Top 5 Gems I Learned During the Achieving Excellence in the Power Lifts
Guest blog by Riad Hechame
I asked some of my students to submit their top takeaways from Achieving Excellence in the Power Lifts
This way, everyone can enjoy a few gems on the Power Lifts that Ed Coan, Matt Wenning and myself shared with the participants
1 – Lifting Technique Exists on a Continuum
There is no right or wrong way to perform an exercise. However, there is an optimal way to perform an exercise based on your training goals. Let’s take the squat as an example. There is a galaxy-sized distance between the power-lifting squat and the squat done for athletic performance. Both have their time and place in the iron game. While the power-lifting squat uses the posterior chain effectively, and is optimal for lifting maximum loads, the front squat is used to screen for sport specific performance. Ed Coan uses the power-lifting squat while training in season. But during the off-season however, he switches to an upright position and a closer stance to overload the knee extensors for more hypertrophy on the quads.
All three experts agree on the need for a smart exercise rotation for the main power lifts. Olympic lifters would surely benefit from the power-lifting squat, and power-lifters would benefit from an upright squat.
2 – There are Rules and there is Magic
Progressive overload and exercise selection will always pay off if they are smartly programmed, but there is also magic. Some of the soft tissue and nerve activation techniques applied by Coach Charles R. Poliquin have an immediate impact on strength, mobility and bar velocity. This also applies to athletic performance indicators such as the vertical jump among others. We are not talking about 1% progress here however. According to Charles’s experience some of the nerve activation techniques, e.g. for the Gluteus Maximus, can immediately improve your vertical jump by 10 to 15 centimeters. Now tell me how long you would train for that?
3 – Warm-up on Weak Links, Finish with Antagonists
Matt is one of a handful of people to lift a total of over 2600lbs. And he achieved it in professional competitions while staying injury free. He does this by working on his weak links during the warm-up before the main power lifts. He also implements smart finishers after the main lift.
Here is an example: prior to the bench press, target the triceps and the scapulae rotators. Just make sure your shoulders and elbows are properly warmed-up. Your prime movers, the triceps, the pectorals and the serratus anterior also benefit from the potentiation prior to a heavy bench press. This needs to be performed in a warm-up fashion. So in other words, drop set to failure targeting the triceps will make you weak for the main lift. A giant set of 4 sets of 4 to 6 exercises done back to back is more than sufficient.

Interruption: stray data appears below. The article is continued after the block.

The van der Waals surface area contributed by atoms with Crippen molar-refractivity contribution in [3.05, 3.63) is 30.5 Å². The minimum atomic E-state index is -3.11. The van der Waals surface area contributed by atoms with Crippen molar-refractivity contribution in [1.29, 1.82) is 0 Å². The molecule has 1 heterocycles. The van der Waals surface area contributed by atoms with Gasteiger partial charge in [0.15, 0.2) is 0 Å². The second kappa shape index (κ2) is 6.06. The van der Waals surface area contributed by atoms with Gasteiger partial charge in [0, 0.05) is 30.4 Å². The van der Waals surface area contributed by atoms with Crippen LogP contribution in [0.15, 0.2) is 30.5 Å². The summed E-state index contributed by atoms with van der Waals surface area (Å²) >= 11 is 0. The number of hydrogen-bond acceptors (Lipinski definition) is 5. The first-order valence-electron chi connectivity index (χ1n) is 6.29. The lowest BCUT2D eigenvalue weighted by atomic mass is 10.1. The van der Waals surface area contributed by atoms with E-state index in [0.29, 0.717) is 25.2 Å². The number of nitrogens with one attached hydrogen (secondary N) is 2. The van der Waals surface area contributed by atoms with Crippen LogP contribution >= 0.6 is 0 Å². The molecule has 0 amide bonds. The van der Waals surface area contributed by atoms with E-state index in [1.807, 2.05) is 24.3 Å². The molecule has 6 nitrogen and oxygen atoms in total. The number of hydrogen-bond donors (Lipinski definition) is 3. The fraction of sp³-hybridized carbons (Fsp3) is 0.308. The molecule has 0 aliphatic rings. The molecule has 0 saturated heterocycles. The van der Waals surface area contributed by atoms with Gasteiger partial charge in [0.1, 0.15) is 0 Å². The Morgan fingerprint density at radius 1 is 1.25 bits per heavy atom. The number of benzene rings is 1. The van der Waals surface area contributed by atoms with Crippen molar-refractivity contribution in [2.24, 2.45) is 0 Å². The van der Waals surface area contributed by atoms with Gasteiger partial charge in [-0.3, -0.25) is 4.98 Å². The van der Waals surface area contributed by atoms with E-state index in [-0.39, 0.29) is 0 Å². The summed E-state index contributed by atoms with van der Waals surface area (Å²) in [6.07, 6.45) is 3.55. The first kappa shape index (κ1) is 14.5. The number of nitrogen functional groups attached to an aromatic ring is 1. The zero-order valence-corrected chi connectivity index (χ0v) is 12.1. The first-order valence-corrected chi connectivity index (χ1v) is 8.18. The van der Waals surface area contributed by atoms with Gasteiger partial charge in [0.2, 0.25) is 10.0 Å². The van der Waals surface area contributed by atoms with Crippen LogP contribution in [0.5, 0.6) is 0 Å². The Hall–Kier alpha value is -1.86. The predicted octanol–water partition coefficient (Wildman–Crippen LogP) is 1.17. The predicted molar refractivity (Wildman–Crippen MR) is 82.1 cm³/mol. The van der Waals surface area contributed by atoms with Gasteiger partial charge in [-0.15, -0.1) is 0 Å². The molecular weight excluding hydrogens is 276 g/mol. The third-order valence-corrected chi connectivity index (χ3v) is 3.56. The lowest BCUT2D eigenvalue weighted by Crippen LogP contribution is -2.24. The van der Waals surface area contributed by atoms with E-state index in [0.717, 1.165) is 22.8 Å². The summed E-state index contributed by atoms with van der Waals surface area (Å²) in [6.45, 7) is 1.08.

On the other hand, consider pulling double the tonnage used for pressing movement for good results. The goal of this method is to establish and maintain structural balance between the front and back of the body. As far as finisher exercises are concerned, you can perform chin-ups as an antagonist to the overhead press or incline press. Rows are used as an antagonist to the bench press. For the squat and deadlift, any decompressing exercise would be beneficial. As an example, the chin-up, reverse hyper and/or glute-ham-raise.
An important point to mention is to have a large repertoire of exercises that utilize different implements. They should stress different points in a muscle’s strength curve. They should also use different leverage angles and that maximize range of motion. Rotate the exercises to shock your body and leave it guessing. As Coach Charles R. Poliquin used to say: “Your best routine is the one you never did.”
4 – There are Different Terminologies for the Same Basics
Depending on sport specialization, you may encounter different terminology. However, the basics are the basics. What Matt would describe as fast days or heavy days in powerlifting, a sports performance coach would describe as accumulation and intensification phases in athletics.
5 – Training for Strength Doesn’t Equal Demonstrating Strength
A body builder needs to optimize his training and nutrition. This includes the peak week in order to be in the best possible shape competition day. A power-lifter is no different. He/she needs a smart periodization to train for strength. But just as the bodybuilder, he/she also needs to plan meticulously to peak on competition day. There is nobody judging your strength under the bar in your garage.